(March 15, 2019) For years, djrobblog has covered American hip-hop artists. And to my surprise, at least using the blog’s readership as an indication, there’s been no greater international response to American hip-hop than on the continent of Africa.
Thanks to the continued worldwide popularity of hip-hop, the blog’s African readership has been through the roof, especially in countries like Nigeria, Kenya, Zambia, Ghana, Sierra Leone, Senegal and South Africa. I’ve thoroughly enjoyed the passionate commentary and the feedback readers in the Motherland have provided over the years – mostly about our hip-hop music and the blog’s coverage of it – and I hope my African brothers and sisters continue to support us for years to come.
But now it’s time to give back – to flip the script – so to speak.
This week djrobblog begins its five-part series “Ten African Rappers Americans Should Be Listening To Now,” a look at hip-hop artists that I believe should be receiving greater exposure right here in these United States.
These are artists who’ve been doing their thing for years and whose music has had a major impact in their homelands, with some of them even receiving exposure in America through BET and other U. S. outlets.
They are a group of artists who are wide-ranging, both stylistically and geographically, and who hail from countries with hip-hop scenes that are arguably as creative – maybe even more so – as those originating in the 50 states today.
I recently researched and gave several African artists a listen – upon the recommendation of a very credible source – and picked ten I thought to be worthy of getting a shout-out here. Quite frankly, I haven’t been able to stop listening to them since, particularly the second artist featured in this week’s part.
This week, I cover the first two artists – a couple of Nigerian rappers who’ve made waves in their native land for years and who should have blown up in America a long time ago. In the coming weeks, I will feature more.
Please check out this week’s first two featured artists below…and let me and others know what you think in the comments section.
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Falz – Full name is Folarin Falana (also known as Falz the Bahd Guy); Age: 28; Nigerian rapper from Lagos; Rap style: Afropop; Latest album is Moral Instruction (released January 2019); Falz is the son of renowned lawyer and activist Femi Falana and he also has a law degree.
Other noteworthy facts: Falz released a cover of Childish Gambino’s Grammy-winning, No. 1 U. S. hit, “This Is America,” entitled “This Is Nigeria” (2018). Falz’ song provided a similar take on corruption in Nigeria that Gambino’s did on the U. S. Falz even made a similar music video for his tune.
Falz, who doubles as an actor and has won or been nominated for numerous awards in his native country, including Headies awards for Best Performer, Best Rap Album (27) and Best Rap Single (“Something Light”) last year, has had some American recognition as well, including winning the BET Viewers Choice – Best New International Act Award (2016) after the release of his second album, Stories That Touch in 2015. That album featured “Soldier,” a song that has over one million streams on Spotify to date.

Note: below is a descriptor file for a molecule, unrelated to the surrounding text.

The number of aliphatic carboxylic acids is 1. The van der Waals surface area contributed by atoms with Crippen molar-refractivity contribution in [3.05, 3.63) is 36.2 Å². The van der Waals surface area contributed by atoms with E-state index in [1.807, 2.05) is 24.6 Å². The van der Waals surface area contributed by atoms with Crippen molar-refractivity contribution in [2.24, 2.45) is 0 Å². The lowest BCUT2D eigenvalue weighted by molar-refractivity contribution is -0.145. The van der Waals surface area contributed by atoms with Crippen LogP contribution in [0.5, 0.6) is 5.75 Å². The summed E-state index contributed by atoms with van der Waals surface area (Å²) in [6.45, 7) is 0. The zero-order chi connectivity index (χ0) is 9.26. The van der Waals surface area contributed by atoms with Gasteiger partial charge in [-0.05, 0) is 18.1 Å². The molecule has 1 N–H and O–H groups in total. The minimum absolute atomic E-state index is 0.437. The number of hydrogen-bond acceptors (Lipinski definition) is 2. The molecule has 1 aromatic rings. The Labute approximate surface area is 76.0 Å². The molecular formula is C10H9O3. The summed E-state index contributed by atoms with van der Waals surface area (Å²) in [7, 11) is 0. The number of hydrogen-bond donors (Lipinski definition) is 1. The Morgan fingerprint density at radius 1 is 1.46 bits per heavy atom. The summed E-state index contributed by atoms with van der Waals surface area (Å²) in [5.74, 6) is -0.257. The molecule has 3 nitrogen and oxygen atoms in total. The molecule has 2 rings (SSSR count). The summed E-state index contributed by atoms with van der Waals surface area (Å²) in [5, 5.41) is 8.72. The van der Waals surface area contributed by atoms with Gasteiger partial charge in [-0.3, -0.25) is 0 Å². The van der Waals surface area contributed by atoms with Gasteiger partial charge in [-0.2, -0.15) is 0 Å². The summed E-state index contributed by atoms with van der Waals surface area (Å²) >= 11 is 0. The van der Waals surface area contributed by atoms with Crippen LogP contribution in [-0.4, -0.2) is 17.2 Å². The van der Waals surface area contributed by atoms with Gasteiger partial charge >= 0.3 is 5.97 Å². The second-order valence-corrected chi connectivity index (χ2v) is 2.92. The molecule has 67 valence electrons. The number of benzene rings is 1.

His fourth and latest album, Moral Instruction, was released January 15, 2019. In short, the album is 🔥 and is likely destined for more awards!
Best Tracks on Moral Instruction: “Follow Follow”; “Talk”; “Paper”
Check it out below.
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M.I Abaga – Full name is Jude Lemfani Abaga (a/k/a Mr. Incredible; Age: 37; Nigerian rapper from Jos, Plateau State; Rap style: hardcore; socially conscious; Afrobeats; Latest album is A Study Of Self Worth: Yxng Dxnzl (pronounced “Young Denzel”; released August 2018). Jude is the son of a pastor of Jukon-Nigerian descent. Since 2015, he has been the CEO of Chocolate City Records, a renowned Nigerian record label.
Other noteworthy facts: Now one of the elder statesmen of Nigerian hip-hop, M.I had been considered the “Rap Messiah” in his homeland. He was heavily influenced by American hip-hop artists like Jay-Z, DMX and Lauryn Hill. He’s been in the game for more than 15 years and is now one of the most critically acclaimed rappers in Nigeria. He’s won numerous awards for his albums and singles, including the Headies Award for Best Rap Album (The Chairman) in 2015 and Best Rap Single (“You Rappers Should Fix Up Your Lives”) in 2018.
Like Falz, M.I’s fourth studio album, Yxng Dxnzl, is considered one of his best, with the rapper baring his soul while reaching for a “higher realm of self-love with an understanding that perfection is a journey not a destination,” per one critic’s most favorable review.
In my own view, the music on Yxng Dxnzl is superior to that on many American hip-hop releases in recent years, from both a production standpoint as well as lyrical content and subject-matter.
Check out both the award-winning Chairman and Yxng Dxnzl below.
Best tracks on Yxng Dxnzl: “Another Thing! Do Not Be A Groupie”; “You Rappers Should…”; “I Believe In You, You Should Too, Believe In You”; “The Self Evaluation of Yxng Dxnzl”
These artists, as others, were initially recommended by my colleague and friend (and music aficionado), Ayo Ayegbusi, whom I thank for being this brother’s keeper by opening my eyes and ears to some great music. It is indeed 🔥🔥🔥🔥!
Feel free to comment on this site or on the blog’s Facebook page or other social media about these artists and let readers know what you think.
Check out Part 2 of the series, “Ten African Rappers American Hip-Hop Fans Should Hear Now.”
Peace and love,
DJRob is a freelance blogger who covers R&B, hip-hop, pop and rock genres – plus lots of music news and current stuff! You can follow him on Twitter @djrobblog.
This article is dedicated to Ayo.